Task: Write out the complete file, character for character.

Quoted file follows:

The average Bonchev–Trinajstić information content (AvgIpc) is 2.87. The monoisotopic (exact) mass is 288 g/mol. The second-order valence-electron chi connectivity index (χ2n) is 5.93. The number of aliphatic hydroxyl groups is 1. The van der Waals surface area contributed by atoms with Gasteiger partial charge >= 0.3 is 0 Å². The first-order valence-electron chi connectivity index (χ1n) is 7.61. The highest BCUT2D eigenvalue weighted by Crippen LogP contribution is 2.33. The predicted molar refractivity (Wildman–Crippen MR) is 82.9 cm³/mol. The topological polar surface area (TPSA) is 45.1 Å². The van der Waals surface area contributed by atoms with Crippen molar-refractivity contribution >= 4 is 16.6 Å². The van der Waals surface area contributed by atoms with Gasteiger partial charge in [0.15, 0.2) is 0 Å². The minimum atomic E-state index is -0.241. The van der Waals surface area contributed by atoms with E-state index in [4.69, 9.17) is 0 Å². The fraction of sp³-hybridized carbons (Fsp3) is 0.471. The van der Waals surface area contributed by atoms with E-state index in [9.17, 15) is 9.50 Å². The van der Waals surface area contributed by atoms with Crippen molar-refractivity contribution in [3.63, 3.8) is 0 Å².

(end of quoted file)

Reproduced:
The average Bonchev–Trinajstić information content (AvgIpc) is 2.87. The monoisotopic (exact) mass is 288 g/mol. The second-order valence-electron chi connectivity index (χ2n) is 5.93. The number of aliphatic hydroxyl groups is 1. The van der Waals surface area contributed by atoms with Gasteiger partial charge >= 0.3 is 0 Å². The first-order valence-electron chi connectivity index (χ1n) is 7.61. The highest BCUT2D eigenvalue weighted by Crippen LogP contribution is 2.33. The predicted molar refractivity (Wildman–Crippen MR) is 82.9 cm³/mol. The topological polar surface area (TPSA) is 45.1 Å². The van der Waals surface area contributed by atoms with Crippen molar-refractivity contribution >= 4 is 16.6 Å². The van der Waals surface area contributed by atoms with Gasteiger partial charge in [0.15, 0.2) is 0 Å². The minimum atomic E-state index is -0.241. The van der Waals surface area contributed by atoms with E-state index in [4.69, 9.17) is 0 Å². The fraction of sp³-hybridized carbons (Fsp3) is 0.471. The van der Waals surface area contributed by atoms with E-state index in [9.17, 15) is 9.50 Å². The van der Waals surface area contributed by atoms with Crippen molar-refractivity contribution in [3.63, 3.8) is 0 Å².